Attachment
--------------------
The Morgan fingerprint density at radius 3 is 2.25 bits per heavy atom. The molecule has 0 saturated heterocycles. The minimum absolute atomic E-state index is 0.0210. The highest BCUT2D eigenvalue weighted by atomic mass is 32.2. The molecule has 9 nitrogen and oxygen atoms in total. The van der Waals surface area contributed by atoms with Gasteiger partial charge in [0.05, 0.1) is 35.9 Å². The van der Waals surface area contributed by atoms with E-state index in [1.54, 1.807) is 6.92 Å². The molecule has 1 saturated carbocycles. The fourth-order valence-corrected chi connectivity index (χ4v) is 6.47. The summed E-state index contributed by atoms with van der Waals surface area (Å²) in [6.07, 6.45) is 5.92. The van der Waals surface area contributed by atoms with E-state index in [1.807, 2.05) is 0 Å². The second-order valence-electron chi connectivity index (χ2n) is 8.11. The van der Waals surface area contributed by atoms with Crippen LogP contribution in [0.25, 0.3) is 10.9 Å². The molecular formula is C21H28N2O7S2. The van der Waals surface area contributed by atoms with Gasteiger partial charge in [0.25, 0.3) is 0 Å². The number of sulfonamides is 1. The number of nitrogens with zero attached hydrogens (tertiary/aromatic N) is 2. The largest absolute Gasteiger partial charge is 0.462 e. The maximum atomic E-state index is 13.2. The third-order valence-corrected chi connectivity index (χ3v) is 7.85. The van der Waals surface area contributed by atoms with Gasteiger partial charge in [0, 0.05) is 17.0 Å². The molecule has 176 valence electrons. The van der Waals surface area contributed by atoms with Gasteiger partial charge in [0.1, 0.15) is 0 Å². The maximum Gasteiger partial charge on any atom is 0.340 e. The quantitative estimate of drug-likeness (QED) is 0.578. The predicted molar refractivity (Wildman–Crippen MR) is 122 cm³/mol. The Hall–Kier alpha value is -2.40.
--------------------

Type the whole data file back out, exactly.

The Morgan fingerprint density at radius 3 is 2.25 bits per heavy atom. The molecule has 0 saturated heterocycles. The minimum absolute atomic E-state index is 0.0210. The highest BCUT2D eigenvalue weighted by atomic mass is 32.2. The molecule has 9 nitrogen and oxygen atoms in total. The van der Waals surface area contributed by atoms with Gasteiger partial charge in [0.05, 0.1) is 35.9 Å². The van der Waals surface area contributed by atoms with E-state index in [1.54, 1.807) is 6.92 Å². The molecule has 1 saturated carbocycles. The fourth-order valence-corrected chi connectivity index (χ4v) is 6.47. The summed E-state index contributed by atoms with van der Waals surface area (Å²) in [6.07, 6.45) is 5.92. The van der Waals surface area contributed by atoms with E-state index in [1.807, 2.05) is 0 Å². The second-order valence-electron chi connectivity index (χ2n) is 8.11. The van der Waals surface area contributed by atoms with Crippen LogP contribution in [0.25, 0.3) is 10.9 Å². The molecular formula is C21H28N2O7S2. The van der Waals surface area contributed by atoms with Gasteiger partial charge in [0.25, 0.3) is 0 Å². The number of sulfonamides is 1. The number of nitrogens with zero attached hydrogens (tertiary/aromatic N) is 2. The largest absolute Gasteiger partial charge is 0.462 e. The maximum atomic E-state index is 13.2. The third-order valence-corrected chi connectivity index (χ3v) is 7.85. The van der Waals surface area contributed by atoms with Gasteiger partial charge in [0, 0.05) is 17.0 Å². The molecule has 176 valence electrons. The van der Waals surface area contributed by atoms with Gasteiger partial charge in [0.1, 0.15) is 0 Å². The maximum Gasteiger partial charge on any atom is 0.340 e. The quantitative estimate of drug-likeness (QED) is 0.578. The predicted molar refractivity (Wildman–Crippen MR) is 122 cm³/mol. The Hall–Kier alpha value is -2.40.